Friday, March 10, 2006

Why Converted Trident Submarines Will Not Unleash an Unintended Nuclear War

Headline in The Nation (Hat tip: The Sub Report) Could This Unleash an Unintended Nuclear War?

The Pentagon would spend $503 million toward converting 24 Trident missiles (now armed with nuclear warheads) into conventional warhead missiles.

Anonymous Defense officials (ed. Air Force suspected), "acknowledge a major risk is that other nations could conceivably misinterpret a conventional missile attack as a nuclear strike." Democrats, including Sen. Daniel Inouye (D-HI), have opposed similar modifications in past years.

M.E.'s Casual Analysis:
With ICBMs there could be inherent drawbacks to conventional use, since they must inevitably flyover say Russia or China. But using land based ICBMs would give up two, critical advantages: #1- speed (shorter distances to targets); and #2- surprise (faster response from submarines on patrol in seas near potential targets).

M.E.'s Sober Analysis:
While anything is possible, countries currently capable of detecting SLBM launches (satellites required unlike silo monitoring), misinterpreting trajectories that do not intersect their shores and responding erroneously with nuclear action do not include (yet) rogue states. Those that might have mutual defense treaties with a rogue state would react to the Pentagon's conventional missile conversion plan by revising such treaties, or pausing judiciously.

Another advantage of the conversion program is that the Marines want it. DoD Defends New Sub-Launched Missiles Gen. James Cartwright, the head of U.S. Strategic Command, is expected to pitch the idea in March 16 testimony before the Senate Armed Services Committee.

The conventional Trident missile would be capable of hitting a fleeting target -- such as an enemy nuclear weapon being prepared for launch or terrorist leaders in an underground facility -- without using a nuclear warhead that runs a higher risk of killing innocent civilians nearby, according to a senior defense official.

The submarine-launched missile is expected to have a flight time of just 12 to 24 minutes and could hit targets up to 6,000 miles away with an accuracy of 10 yards, said the senior official, who spoke on condition of not being named.

The Navy would modify its D-5 missile with alternative, conventional warheads: a standard “slug” to penetrate bunkered targets and a “flechette” to destroy larger, surface targets.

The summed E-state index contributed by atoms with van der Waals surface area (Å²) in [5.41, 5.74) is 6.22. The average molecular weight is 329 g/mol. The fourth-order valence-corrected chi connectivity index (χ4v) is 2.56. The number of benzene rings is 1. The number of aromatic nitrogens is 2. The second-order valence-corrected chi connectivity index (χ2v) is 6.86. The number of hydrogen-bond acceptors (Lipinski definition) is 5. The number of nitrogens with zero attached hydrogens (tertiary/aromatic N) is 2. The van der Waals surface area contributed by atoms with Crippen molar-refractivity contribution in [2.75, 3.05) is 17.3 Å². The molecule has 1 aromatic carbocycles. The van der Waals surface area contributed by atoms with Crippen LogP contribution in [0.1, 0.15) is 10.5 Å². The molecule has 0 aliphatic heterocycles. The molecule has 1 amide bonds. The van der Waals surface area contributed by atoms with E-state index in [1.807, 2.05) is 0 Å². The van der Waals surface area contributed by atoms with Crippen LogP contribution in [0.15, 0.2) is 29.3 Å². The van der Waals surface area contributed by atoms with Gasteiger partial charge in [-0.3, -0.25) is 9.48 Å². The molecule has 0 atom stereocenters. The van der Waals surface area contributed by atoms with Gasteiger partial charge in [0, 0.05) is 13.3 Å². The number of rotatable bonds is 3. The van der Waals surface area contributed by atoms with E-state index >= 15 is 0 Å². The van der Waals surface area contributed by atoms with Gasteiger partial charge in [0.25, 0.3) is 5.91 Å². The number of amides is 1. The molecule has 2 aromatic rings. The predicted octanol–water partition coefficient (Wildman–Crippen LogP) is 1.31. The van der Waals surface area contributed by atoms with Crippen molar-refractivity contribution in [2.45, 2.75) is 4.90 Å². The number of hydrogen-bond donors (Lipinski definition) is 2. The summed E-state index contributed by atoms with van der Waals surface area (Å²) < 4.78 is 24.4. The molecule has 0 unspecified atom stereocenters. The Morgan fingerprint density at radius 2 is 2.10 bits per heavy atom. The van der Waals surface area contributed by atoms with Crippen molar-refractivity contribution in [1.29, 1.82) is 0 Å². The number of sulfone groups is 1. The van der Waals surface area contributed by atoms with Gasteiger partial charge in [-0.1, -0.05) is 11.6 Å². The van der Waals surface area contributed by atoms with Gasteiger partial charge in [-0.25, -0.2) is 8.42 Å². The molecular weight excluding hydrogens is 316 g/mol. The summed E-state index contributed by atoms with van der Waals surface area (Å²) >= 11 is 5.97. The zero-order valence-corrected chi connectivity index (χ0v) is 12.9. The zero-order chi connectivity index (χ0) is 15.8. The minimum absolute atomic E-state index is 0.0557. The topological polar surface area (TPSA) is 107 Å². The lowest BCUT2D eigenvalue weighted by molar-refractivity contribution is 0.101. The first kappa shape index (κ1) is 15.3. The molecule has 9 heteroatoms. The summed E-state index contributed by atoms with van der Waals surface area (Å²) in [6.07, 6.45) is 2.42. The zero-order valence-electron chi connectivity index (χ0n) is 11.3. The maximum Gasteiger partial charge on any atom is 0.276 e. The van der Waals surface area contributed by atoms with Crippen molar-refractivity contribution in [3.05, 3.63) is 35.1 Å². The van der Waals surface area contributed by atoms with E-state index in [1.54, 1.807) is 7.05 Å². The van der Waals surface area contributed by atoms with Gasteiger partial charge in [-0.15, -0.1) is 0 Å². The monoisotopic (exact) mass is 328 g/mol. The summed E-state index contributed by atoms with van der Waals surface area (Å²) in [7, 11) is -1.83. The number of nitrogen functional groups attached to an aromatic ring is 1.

Super! I Support our Marines, how about you, Senator McCain?

3 Comments:

At 11 March, 2006 10:02, Anonymous Anonymous said...

The high speed of a ballistic strike is not just a function of time to target, but also the force/penetration of the device. A submarine could position itself anywere, so overflight of other countries(fear of nuclear strike) is not as large an issue as some would have you believe.
D5's are very costly, so a target would have to be a VERY inportant one, indeed, to warrent such a strike. Moving targets(material or people) would have much less time to get away, or move. These ballistic strikes could penetrate deep targets(Irans nuclear sites?) due to the high energy of the ballistic strike, not possible with Tomohawks. A slippery human target(Osama?) would have very little time to be warned or flee, if found.
Of course, placing these on nuclear deterrent boats does give them more flexibility and utility, but WE would have to ask ourselves if we wish other countries and thier nuclear deterrent forces to threaten us in a simular way...

 
At 11 March, 2006 15:30, Blogger Vigilis said...

Anonymous
Exactly, -the flyover issue is applicable more to land-based ICBMs than sub launched SLBMs (the DOD article seems to agree).

You make an excellent point about concern for other countries threatening us in a similar way. I suspect this option is already in the contingency planning of nations who could (mostly our allies) and the dreams of those who actually would (self-described, mortal enemies).

Thank you for your insights.

 
At 07 February, 2008 22:29, Blogger David said...

Regarding the ed comment I doubt the Air Force is making the case for potential misinterpretation as they have a similar concept.

Additionally, the Air Force concept uses launches from the coast (Patrick AFB, FL and Vandenberg AFB, CA) and does not over fly Russia or China for obvious reasons.

Finally, the ICBM is the most responsive leg of the triad, not the SLBM. While actual flight time is shorter, other elements such getting into the proper launch depth and stabilizing the sub can take longer than the ICBMs 30 minute flight time. Finally, with the sub launches you must account for where the first stage motor will fall (typically the other stages impact near the target.

 

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